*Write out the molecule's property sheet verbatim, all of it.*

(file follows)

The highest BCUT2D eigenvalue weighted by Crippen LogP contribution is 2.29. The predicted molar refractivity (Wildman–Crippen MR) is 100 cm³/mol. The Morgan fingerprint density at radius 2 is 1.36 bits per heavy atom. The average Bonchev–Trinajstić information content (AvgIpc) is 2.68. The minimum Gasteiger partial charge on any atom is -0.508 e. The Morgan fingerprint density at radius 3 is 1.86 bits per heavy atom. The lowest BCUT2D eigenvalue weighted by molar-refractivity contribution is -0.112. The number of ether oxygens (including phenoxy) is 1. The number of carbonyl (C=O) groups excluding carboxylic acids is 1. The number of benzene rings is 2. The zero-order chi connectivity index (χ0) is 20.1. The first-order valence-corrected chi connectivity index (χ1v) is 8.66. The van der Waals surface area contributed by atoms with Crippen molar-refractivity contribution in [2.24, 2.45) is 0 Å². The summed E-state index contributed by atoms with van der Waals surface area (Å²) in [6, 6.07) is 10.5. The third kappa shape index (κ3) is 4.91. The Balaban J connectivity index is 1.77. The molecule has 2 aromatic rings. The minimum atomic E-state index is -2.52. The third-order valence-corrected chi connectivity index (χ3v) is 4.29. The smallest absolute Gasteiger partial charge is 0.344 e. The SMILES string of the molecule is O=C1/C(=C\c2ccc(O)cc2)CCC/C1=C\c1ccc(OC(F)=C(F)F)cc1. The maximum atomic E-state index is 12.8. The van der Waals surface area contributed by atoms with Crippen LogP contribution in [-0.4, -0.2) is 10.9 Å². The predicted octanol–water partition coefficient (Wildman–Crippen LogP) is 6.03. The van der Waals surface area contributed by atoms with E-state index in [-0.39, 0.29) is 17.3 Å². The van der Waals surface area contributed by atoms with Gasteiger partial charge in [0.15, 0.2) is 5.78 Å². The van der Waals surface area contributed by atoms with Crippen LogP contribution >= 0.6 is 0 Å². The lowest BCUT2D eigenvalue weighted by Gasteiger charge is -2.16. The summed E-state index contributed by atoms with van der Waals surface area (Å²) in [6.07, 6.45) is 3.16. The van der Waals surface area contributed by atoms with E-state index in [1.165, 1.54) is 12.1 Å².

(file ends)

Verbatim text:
The highest BCUT2D eigenvalue weighted by Crippen LogP contribution is 2.29. The predicted molar refractivity (Wildman–Crippen MR) is 100 cm³/mol. The Morgan fingerprint density at radius 2 is 1.36 bits per heavy atom. The average Bonchev–Trinajstić information content (AvgIpc) is 2.68. The minimum Gasteiger partial charge on any atom is -0.508 e. The Morgan fingerprint density at radius 3 is 1.86 bits per heavy atom. The lowest BCUT2D eigenvalue weighted by molar-refractivity contribution is -0.112. The number of ether oxygens (including phenoxy) is 1. The number of carbonyl (C=O) groups excluding carboxylic acids is 1. The number of benzene rings is 2. The zero-order chi connectivity index (χ0) is 20.1. The first-order valence-corrected chi connectivity index (χ1v) is 8.66. The van der Waals surface area contributed by atoms with Crippen molar-refractivity contribution in [2.24, 2.45) is 0 Å². The summed E-state index contributed by atoms with van der Waals surface area (Å²) in [6, 6.07) is 10.5. The third kappa shape index (κ3) is 4.91. The Balaban J connectivity index is 1.77. The molecule has 2 aromatic rings. The minimum atomic E-state index is -2.52. The third-order valence-corrected chi connectivity index (χ3v) is 4.29. The smallest absolute Gasteiger partial charge is 0.344 e. The SMILES string of the molecule is O=C1/C(=C\c2ccc(O)cc2)CCC/C1=C\c1ccc(OC(F)=C(F)F)cc1. The maximum atomic E-state index is 12.8. The van der Waals surface area contributed by atoms with Crippen LogP contribution in [-0.4, -0.2) is 10.9 Å². The predicted octanol–water partition coefficient (Wildman–Crippen LogP) is 6.03. The van der Waals surface area contributed by atoms with E-state index in [-0.39, 0.29) is 17.3 Å². The van der Waals surface area contributed by atoms with Gasteiger partial charge in [0.15, 0.2) is 5.78 Å². The van der Waals surface area contributed by atoms with Crippen LogP contribution >= 0.6 is 0 Å². The lowest BCUT2D eigenvalue weighted by Gasteiger charge is -2.16. The summed E-state index contributed by atoms with van der Waals surface area (Å²) in [6.07, 6.45) is 3.16. The van der Waals surface area contributed by atoms with E-state index in [1.165, 1.54) is 12.1 Å².